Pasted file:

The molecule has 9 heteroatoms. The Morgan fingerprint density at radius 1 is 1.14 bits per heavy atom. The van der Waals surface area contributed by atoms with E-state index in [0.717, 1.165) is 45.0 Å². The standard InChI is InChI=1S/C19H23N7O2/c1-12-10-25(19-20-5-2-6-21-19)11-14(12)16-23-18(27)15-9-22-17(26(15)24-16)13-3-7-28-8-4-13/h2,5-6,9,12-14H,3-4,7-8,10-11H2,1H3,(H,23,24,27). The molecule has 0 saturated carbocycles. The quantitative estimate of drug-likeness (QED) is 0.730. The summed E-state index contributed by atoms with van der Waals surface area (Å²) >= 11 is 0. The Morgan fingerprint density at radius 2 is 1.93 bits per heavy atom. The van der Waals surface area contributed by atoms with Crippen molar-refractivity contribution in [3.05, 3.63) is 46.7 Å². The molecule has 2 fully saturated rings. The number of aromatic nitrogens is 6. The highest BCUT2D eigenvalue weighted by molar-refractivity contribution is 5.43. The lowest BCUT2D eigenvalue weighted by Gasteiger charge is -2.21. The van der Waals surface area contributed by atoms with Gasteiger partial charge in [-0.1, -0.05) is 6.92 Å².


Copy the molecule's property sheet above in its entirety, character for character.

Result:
The molecule has 9 heteroatoms. The Morgan fingerprint density at radius 1 is 1.14 bits per heavy atom. The van der Waals surface area contributed by atoms with E-state index in [0.717, 1.165) is 45.0 Å². The standard InChI is InChI=1S/C19H23N7O2/c1-12-10-25(19-20-5-2-6-21-19)11-14(12)16-23-18(27)15-9-22-17(26(15)24-16)13-3-7-28-8-4-13/h2,5-6,9,12-14H,3-4,7-8,10-11H2,1H3,(H,23,24,27). The molecule has 0 saturated carbocycles. The quantitative estimate of drug-likeness (QED) is 0.730. The summed E-state index contributed by atoms with van der Waals surface area (Å²) >= 11 is 0. The Morgan fingerprint density at radius 2 is 1.93 bits per heavy atom. The van der Waals surface area contributed by atoms with Crippen molar-refractivity contribution in [3.05, 3.63) is 46.7 Å². The molecule has 2 fully saturated rings. The number of aromatic nitrogens is 6. The highest BCUT2D eigenvalue weighted by molar-refractivity contribution is 5.43. The lowest BCUT2D eigenvalue weighted by Gasteiger charge is -2.21. The van der Waals surface area contributed by atoms with Gasteiger partial charge in [-0.1, -0.05) is 6.92 Å².